Blasts from the Past: Sleep with Me by Joanna Briscoe (2005)

Cover imageThis is the latest in a series of occasional posts featuring books I read years ago about which I was wildly enthusiastic at the time, wanting to press a copy into as many hands as I could.

Coupling sensual prose with perceptive, sometimes chilling, characterisation, Joanna Briscoe’s Sleep with Me grips from the first page and continues to do so as clues and hints are spilled until the tension becomes almost unbearable in its final chapters,

Caught up in a moment of laughing, urgent desire Richard and Lelia conceive their first child just before leaving for a friend’s Christmas party. Delighted with each other they barely notice the nondescript woman on the fringes of the party but soon she’s insinuated herself into their lives until Richard is in the grips of an all-consuming erotic obsession and Lelia is haunted by glimpses of a long buried past. Richard’s ambivalence about the birth of their child and Lelia’s loneliness at his emotional desertion only serve to drive a further wedge between them and as Sylvie’s influence pervades their lives their relationship is strained to breaking point. Briscoe’s novel is a story of betrayal and desire which builds to a shocking denouement as the extent of Sylvie’s manipulation is revealed.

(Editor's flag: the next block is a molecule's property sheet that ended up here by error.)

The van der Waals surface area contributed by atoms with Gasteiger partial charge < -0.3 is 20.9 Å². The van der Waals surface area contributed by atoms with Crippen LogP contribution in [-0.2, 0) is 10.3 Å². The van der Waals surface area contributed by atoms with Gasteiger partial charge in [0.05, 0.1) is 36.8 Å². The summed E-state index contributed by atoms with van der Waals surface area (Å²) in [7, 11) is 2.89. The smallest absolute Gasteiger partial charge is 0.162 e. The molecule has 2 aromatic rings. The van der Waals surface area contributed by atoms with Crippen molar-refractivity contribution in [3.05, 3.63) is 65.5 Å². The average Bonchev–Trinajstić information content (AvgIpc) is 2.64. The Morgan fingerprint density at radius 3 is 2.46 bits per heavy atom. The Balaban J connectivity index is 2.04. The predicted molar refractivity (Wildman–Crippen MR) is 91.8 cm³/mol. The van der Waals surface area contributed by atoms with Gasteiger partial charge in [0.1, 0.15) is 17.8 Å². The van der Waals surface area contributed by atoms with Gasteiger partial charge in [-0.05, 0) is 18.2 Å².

I remember being enthralled with Sleep with Me whose story brought to mind Simone de Beauvoir’s She Came to Stay. Writing this has reminded me that Andrew Davies adapted Briscoe’s novel for TV back in 2009 which I managed to miss. Adaptations frequently fall flat but I loved Davies’ sassy, bitingly funny Vanity Fair. Anyone seen it?

What about you, any blasts from the past you’d like to share?

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16 thoughts on “Blasts from the Past: Sleep with Me by Joanna Briscoe (2005)”

  1. I remember reading this book and finding it very compelling (and quite creepy!) too – it’s good be reminded of it here. Sadly, the TV movie had fairly lukewarm reviews despite the strong cast and creative team. I don’t think I watched it at the time…

    1. Given Jacqui’s comment, it does sound unmemorable although I’m perfectly capable of getting some way into a drama only to realise I’ve seen it before! The book is memorable, though.

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